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MAWLAY. The Arabic word mawlay (also transliterated moulay and mulay) means “my lord” or “my master”; in North Africa it is frequently used in this sense, although the word is pronounced mulay. Various honorific titles are derived from the term mawla in combination with pronominal or adjectival suffixes. Mawla is in turn derived from the Arabic verb waliyah, “to be close to” or “to be connected with something or someone,” and by extension to be proximate in terms of power or authority. In the Qur’an, in the hadith, and in early Islamic history, mawla had several meanings. First, it was employed in the sense of “tutor,” “preceptor,” “trustee,” or “helper”; for example, God is the mawla of the community of the faithful, according to the Qur’an. Second, it denoted “lord” or “master,” and thus God is referred to as “Mawlana” or “our lord”; here the term is synonymous with sayyid. Finally, it can signify “client,” “affiliate,” or “freedman,” thus designating a relationship of inferiority or dependence. In the early Islamic period, mawlh (the plural of mawla referred at first to non-Arab converts to Islam who became clients of one of the Arab Muslim tribes and were regarded as socially inferior. In the `Abbasid period, however, the term more commonly designated freedmen, although it had passed out of general use by the tenth century.

As a title or honorific, mawlay has been and is still used in various regions of the Muslim world. In the Maghrib and Andalusia, it was applied to saints or Sufis, as well as to various ruling houses that based their legitimacy upon descent from the prophet Muhammad. The Hafsid dynasty of Tunisia (1207-1574) employed this title, as did high dignitaries both secular and religious. Originally in the Moroccan context, mawlay was a title conferred upon all those belonging to the shurafa’ (descendants of Muhammad). Since the sixteenth century, however, it has been employed as a prenominal title applied to the sultans of the two Moroccan Sharifi dynasties-the Sa’dis (c.1510-1654) and the `Alawis (c.1660-); both dynasties have claimed descent from Muhammad through al-Hasan ibn ‘Ali.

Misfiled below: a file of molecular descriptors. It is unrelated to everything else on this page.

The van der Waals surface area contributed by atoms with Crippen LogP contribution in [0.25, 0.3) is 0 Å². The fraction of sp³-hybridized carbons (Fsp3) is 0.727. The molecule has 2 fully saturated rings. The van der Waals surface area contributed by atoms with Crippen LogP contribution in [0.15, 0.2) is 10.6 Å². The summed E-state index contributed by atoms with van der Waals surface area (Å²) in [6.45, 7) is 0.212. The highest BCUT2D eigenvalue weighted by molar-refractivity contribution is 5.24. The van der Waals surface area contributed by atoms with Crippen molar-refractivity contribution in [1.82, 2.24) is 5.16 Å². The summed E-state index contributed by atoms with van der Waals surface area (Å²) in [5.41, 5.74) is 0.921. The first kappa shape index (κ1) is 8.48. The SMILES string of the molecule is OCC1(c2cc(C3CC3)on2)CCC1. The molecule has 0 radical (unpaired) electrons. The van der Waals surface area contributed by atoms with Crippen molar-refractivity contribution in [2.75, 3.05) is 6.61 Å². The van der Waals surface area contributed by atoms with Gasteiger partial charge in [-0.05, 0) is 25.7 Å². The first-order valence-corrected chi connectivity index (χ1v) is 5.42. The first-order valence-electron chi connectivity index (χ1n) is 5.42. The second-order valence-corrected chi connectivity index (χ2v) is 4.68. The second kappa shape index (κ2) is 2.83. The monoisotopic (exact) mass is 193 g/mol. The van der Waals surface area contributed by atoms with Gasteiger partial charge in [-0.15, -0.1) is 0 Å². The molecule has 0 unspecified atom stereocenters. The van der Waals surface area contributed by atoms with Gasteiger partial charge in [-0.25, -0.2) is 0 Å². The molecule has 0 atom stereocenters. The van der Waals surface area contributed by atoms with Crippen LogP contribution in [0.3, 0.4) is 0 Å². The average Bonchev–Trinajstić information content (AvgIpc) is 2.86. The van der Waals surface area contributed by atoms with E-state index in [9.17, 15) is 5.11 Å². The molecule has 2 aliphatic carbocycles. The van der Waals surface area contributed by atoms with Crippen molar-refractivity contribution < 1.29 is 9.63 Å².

In the Sufi sense, mawlay is related to the terms wall and wilayah; the former is often inadequately rendered as “saint,” although a better definition would stress the holy person as being close to God or His protege, while the latter signifies something approximating sanctity. In both Sufism and Shiism mawla can be understood as a spiritual protector or patron as well as a client. The great thirteenth-century Persian Sufi and poet Jalal alDin Rumi is still referred to as Mawlana, “our master,” because of his immense piety and uncommon spirituality. In the Turco-Iranian world and in South Asian Islam, mawlana (or mawlawi) is a title in widespread use even in the 1990s and can denote Muslims of high religious status, such as Sufis or members of the `ulama’. In the Indian subcontinent it is applied to scholars of the Islamic religious sciences-meaning once again “my tutor” or “my lord”-or to saints, implying spiritual lordship and hence protection.

[See also Mawla; Sainthood; Sayyid; Sufism.]


Trimingham, J. Spencer. The Sufi Orders in Islam. Oxford, 197 I. Westermarck, Edward A. Ritual and Belief in Morocco. 2 vols. London, 1926. Volume one contains a brief discussion of the various uses of sayyid, sharif, and mulay (mawlay) in the North African context.


Azhar Niaz Article's Source: http://islamicus.org/mawlay/

  • writerPosted On: August 5, 2014
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